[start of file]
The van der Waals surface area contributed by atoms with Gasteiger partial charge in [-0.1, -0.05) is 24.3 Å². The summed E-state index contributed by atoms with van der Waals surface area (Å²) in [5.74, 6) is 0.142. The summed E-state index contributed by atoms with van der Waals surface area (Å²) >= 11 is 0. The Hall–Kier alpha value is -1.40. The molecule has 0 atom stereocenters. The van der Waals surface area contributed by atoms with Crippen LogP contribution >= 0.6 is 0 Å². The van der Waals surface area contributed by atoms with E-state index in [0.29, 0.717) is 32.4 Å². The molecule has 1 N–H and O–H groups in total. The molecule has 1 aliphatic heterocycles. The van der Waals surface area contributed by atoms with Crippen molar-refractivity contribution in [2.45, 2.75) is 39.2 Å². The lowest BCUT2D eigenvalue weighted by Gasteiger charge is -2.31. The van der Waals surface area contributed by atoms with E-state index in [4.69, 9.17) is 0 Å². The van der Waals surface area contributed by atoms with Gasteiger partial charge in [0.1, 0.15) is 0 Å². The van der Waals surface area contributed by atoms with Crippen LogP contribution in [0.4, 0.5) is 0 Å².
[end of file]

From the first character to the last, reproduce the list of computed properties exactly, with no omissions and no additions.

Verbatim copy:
The van der Waals surface area contributed by atoms with Gasteiger partial charge in [-0.1, -0.05) is 24.3 Å². The summed E-state index contributed by atoms with van der Waals surface area (Å²) in [5.74, 6) is 0.142. The summed E-state index contributed by atoms with van der Waals surface area (Å²) >= 11 is 0. The Hall–Kier alpha value is -1.40. The molecule has 0 atom stereocenters. The van der Waals surface area contributed by atoms with Crippen LogP contribution >= 0.6 is 0 Å². The van der Waals surface area contributed by atoms with E-state index in [0.29, 0.717) is 32.4 Å². The molecule has 1 N–H and O–H groups in total. The molecule has 1 aliphatic heterocycles. The van der Waals surface area contributed by atoms with Crippen molar-refractivity contribution in [2.45, 2.75) is 39.2 Å². The lowest BCUT2D eigenvalue weighted by Gasteiger charge is -2.31. The van der Waals surface area contributed by atoms with E-state index in [4.69, 9.17) is 0 Å². The van der Waals surface area contributed by atoms with Gasteiger partial charge in [0.1, 0.15) is 0 Å². The van der Waals surface area contributed by atoms with Crippen LogP contribution in [0.4, 0.5) is 0 Å².